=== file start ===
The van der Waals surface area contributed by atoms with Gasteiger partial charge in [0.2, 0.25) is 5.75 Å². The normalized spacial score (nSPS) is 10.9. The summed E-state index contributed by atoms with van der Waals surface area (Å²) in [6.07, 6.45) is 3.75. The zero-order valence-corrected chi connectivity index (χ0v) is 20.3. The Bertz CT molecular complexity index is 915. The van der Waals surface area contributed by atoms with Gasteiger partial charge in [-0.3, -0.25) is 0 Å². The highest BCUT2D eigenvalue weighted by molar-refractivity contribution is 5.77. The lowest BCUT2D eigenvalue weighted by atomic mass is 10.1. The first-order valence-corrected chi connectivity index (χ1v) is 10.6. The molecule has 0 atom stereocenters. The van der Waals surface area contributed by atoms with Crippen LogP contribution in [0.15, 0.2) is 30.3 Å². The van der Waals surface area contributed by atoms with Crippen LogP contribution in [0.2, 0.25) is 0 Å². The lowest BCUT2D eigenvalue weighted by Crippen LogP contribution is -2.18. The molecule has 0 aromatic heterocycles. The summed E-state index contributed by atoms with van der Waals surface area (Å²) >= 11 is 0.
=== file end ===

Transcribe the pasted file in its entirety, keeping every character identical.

The van der Waals surface area contributed by atoms with Gasteiger partial charge in [0.2, 0.25) is 5.75 Å². The normalized spacial score (nSPS) is 10.9. The summed E-state index contributed by atoms with van der Waals surface area (Å²) in [6.07, 6.45) is 3.75. The zero-order valence-corrected chi connectivity index (χ0v) is 20.3. The Bertz CT molecular complexity index is 915. The van der Waals surface area contributed by atoms with Gasteiger partial charge in [-0.3, -0.25) is 0 Å². The highest BCUT2D eigenvalue weighted by molar-refractivity contribution is 5.77. The lowest BCUT2D eigenvalue weighted by atomic mass is 10.1. The first-order valence-corrected chi connectivity index (χ1v) is 10.6. The molecule has 0 atom stereocenters. The van der Waals surface area contributed by atoms with Crippen LogP contribution in [0.15, 0.2) is 30.3 Å². The van der Waals surface area contributed by atoms with Crippen LogP contribution in [0.2, 0.25) is 0 Å². The lowest BCUT2D eigenvalue weighted by Crippen LogP contribution is -2.18. The molecule has 0 aromatic heterocycles. The summed E-state index contributed by atoms with van der Waals surface area (Å²) >= 11 is 0.